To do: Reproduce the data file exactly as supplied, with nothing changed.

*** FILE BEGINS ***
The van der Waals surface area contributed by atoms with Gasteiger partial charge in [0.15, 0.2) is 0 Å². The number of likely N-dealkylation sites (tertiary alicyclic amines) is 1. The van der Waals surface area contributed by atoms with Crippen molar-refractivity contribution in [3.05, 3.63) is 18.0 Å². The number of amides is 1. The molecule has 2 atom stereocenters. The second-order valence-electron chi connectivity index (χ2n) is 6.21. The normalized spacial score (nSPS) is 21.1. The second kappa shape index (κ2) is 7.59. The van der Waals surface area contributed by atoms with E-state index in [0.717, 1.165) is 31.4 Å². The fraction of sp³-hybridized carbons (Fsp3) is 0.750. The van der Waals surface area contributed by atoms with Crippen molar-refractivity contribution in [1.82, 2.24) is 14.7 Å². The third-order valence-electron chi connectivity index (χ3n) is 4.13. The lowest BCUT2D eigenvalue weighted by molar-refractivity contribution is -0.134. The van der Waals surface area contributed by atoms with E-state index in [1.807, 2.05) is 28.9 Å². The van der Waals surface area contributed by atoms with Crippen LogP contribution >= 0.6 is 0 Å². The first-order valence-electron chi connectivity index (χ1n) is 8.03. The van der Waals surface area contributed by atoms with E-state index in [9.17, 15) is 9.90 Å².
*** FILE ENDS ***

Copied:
The van der Waals surface area contributed by atoms with Gasteiger partial charge in [0.15, 0.2) is 0 Å². The number of likely N-dealkylation sites (tertiary alicyclic amines) is 1. The van der Waals surface area contributed by atoms with Crippen molar-refractivity contribution in [3.05, 3.63) is 18.0 Å². The number of amides is 1. The molecule has 2 atom stereocenters. The second-order valence-electron chi connectivity index (χ2n) is 6.21. The normalized spacial score (nSPS) is 21.1. The second kappa shape index (κ2) is 7.59. The van der Waals surface area contributed by atoms with E-state index in [0.717, 1.165) is 31.4 Å². The fraction of sp³-hybridized carbons (Fsp3) is 0.750. The van der Waals surface area contributed by atoms with Crippen molar-refractivity contribution in [1.82, 2.24) is 14.7 Å². The third-order valence-electron chi connectivity index (χ3n) is 4.13. The lowest BCUT2D eigenvalue weighted by molar-refractivity contribution is -0.134. The van der Waals surface area contributed by atoms with E-state index in [1.807, 2.05) is 28.9 Å². The van der Waals surface area contributed by atoms with Crippen LogP contribution >= 0.6 is 0 Å². The first-order valence-electron chi connectivity index (χ1n) is 8.03. The van der Waals surface area contributed by atoms with E-state index in [9.17, 15) is 9.90 Å².